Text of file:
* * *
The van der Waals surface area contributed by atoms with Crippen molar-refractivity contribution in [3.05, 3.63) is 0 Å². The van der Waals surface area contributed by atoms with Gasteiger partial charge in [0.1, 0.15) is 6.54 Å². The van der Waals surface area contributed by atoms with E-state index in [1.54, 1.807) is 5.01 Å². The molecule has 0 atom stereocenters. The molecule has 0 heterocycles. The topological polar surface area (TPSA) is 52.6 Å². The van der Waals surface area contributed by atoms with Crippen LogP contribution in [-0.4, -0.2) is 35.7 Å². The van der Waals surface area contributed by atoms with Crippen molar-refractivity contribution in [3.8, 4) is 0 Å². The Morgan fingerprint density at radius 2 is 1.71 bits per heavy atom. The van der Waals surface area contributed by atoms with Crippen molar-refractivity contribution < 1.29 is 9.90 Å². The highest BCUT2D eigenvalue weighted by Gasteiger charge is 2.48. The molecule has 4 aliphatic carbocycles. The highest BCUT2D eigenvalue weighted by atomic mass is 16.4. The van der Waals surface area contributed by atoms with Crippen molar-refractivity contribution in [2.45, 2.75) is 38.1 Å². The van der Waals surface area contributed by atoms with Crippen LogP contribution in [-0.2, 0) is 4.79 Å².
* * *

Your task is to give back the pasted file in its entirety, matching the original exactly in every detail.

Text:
The van der Waals surface area contributed by atoms with Crippen molar-refractivity contribution in [3.05, 3.63) is 0 Å². The van der Waals surface area contributed by atoms with Gasteiger partial charge in [0.1, 0.15) is 6.54 Å². The van der Waals surface area contributed by atoms with E-state index in [1.54, 1.807) is 5.01 Å². The molecule has 0 atom stereocenters. The molecule has 0 heterocycles. The topological polar surface area (TPSA) is 52.6 Å². The van der Waals surface area contributed by atoms with Crippen LogP contribution in [-0.4, -0.2) is 35.7 Å². The van der Waals surface area contributed by atoms with Crippen molar-refractivity contribution in [3.8, 4) is 0 Å². The Morgan fingerprint density at radius 2 is 1.71 bits per heavy atom. The van der Waals surface area contributed by atoms with Crippen molar-refractivity contribution < 1.29 is 9.90 Å². The highest BCUT2D eigenvalue weighted by Gasteiger charge is 2.48. The molecule has 4 aliphatic carbocycles. The highest BCUT2D eigenvalue weighted by atomic mass is 16.4. The van der Waals surface area contributed by atoms with Crippen molar-refractivity contribution in [2.45, 2.75) is 38.1 Å². The van der Waals surface area contributed by atoms with Crippen LogP contribution in [-0.2, 0) is 4.79 Å².